HANNAH AND HER SISTERS (1986) is one of Woody Allen’s most acclaimed and commercially successful movies — which is exactly why he has always treated it with apprehension. To Allen, the more popular a movie is, the more he suspects that he failed to make it challenging enough. But perhaps he doesn’t give his audience enough credit.
HANNAH was actually an especially difficult film for Allen to begin with. The story’s multiple storylines and numerous characters proved difficult to balance correctly. Unsatisfied with his original cut, Allen gathered the cast again and re-shot 80% of the footage. While he’s been known to do significant re-shoots on other films, this was a large amount even by his standards. (It wasn’t a record, however: a year later, he would completely scrap his first filmed version of September and re-shoot it from scratch with a new cast.)
The film’s treatment of three sisters (Mia Farrow, Barbara Hershey and Dianne Wiest), their significant others, their parents and romantic entanglements is intricate. In fact, as Dennis Bartok (former programmer for the American Cinematheque) explained in his introductory remarks on Saturday, “this is probably Woody Allen’s richest and most complex study of family dynamics both on and off screen.”
Off screen, of course, Allen and Farrow were in a relationship. Farrow agreed to let Allen shoot the scenes set in her character’s apartment in Farrow’s actual apartment. A number of Farrow’s real-life children appear in the film. And Allen cast Maureen O’Sullivan, Farrow’s real-life mother, as her movie mother. At first both actresses were against it, with Farrow claiming that the parts were written as “self-indulgent and dissolute in predictable ways.” O’Sullivan was “stunned” by the script (in a bad way!), and caused Farrow to see “how [Allen] had taken many of the personal circumstances and themes of our lives, and, it seemed, had distorted them into cartoonish characterizations.” But Allen re-wrote the script and softened the characters, and both Farrow and O’Sullivan then came on board.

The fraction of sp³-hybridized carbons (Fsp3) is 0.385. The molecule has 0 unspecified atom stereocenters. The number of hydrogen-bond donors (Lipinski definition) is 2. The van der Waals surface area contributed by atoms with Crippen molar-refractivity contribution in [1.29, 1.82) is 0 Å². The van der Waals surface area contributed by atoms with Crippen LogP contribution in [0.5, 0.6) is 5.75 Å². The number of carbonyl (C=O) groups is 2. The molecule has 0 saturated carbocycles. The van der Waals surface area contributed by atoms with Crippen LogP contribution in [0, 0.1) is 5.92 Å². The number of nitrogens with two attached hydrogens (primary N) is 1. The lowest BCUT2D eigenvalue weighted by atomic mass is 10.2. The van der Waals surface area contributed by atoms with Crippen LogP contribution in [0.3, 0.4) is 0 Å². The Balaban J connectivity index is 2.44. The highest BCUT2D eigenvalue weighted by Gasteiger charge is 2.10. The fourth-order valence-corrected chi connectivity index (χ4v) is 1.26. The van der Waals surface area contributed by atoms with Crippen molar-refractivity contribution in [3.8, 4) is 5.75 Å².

The three male leads are played by Michael Caine, Max von Sydow, and Allen, who debated which of the roles he wanted to play himself, for he felt a strong kinship to all three. In the end, he chose the character of Mickey, a hypochondriac. But it is Michael Caine, as Elliot, who is married to Farrow but in love with Hershey, who is at the story’s core. Dennis Bartok explained that off screen, it had been Caine who originally brought Allen and Farrow together romantically — adding yet another element of fact and fiction blurring together.
Allen has said that his main problem with HANNAH is the ending. According to a biography by Richard Schickel, Allen explained, “The original ending was supposed to be that Caine ends up with Hannah as a second choice to Hannah’s sister, who has married someone else. He is despondent but goes back to Hannah and is perpetually glum and depressed, and doomed to see the sister at family parties, and stuck with second choice for life… It was such a downer. It was like the picture just fell off the table. And so I had to put a more upbeat ending on the picture, because I just had not justified that level of Chekovian sorrow.”
Audiences certainly liked the happier ending. And the Academy recognized it with seven Oscar nominations and two wins, for Caine and Wiest. The picture certainly played well in this year’s family-in-the-movies themed festival.
Final interesting fact from Bartok: Farrow’s role was first offered to Kim Basinger (whom I find very hard to imagine in the part), but Basinger turned it down to do 9 1/2 Weeks instead.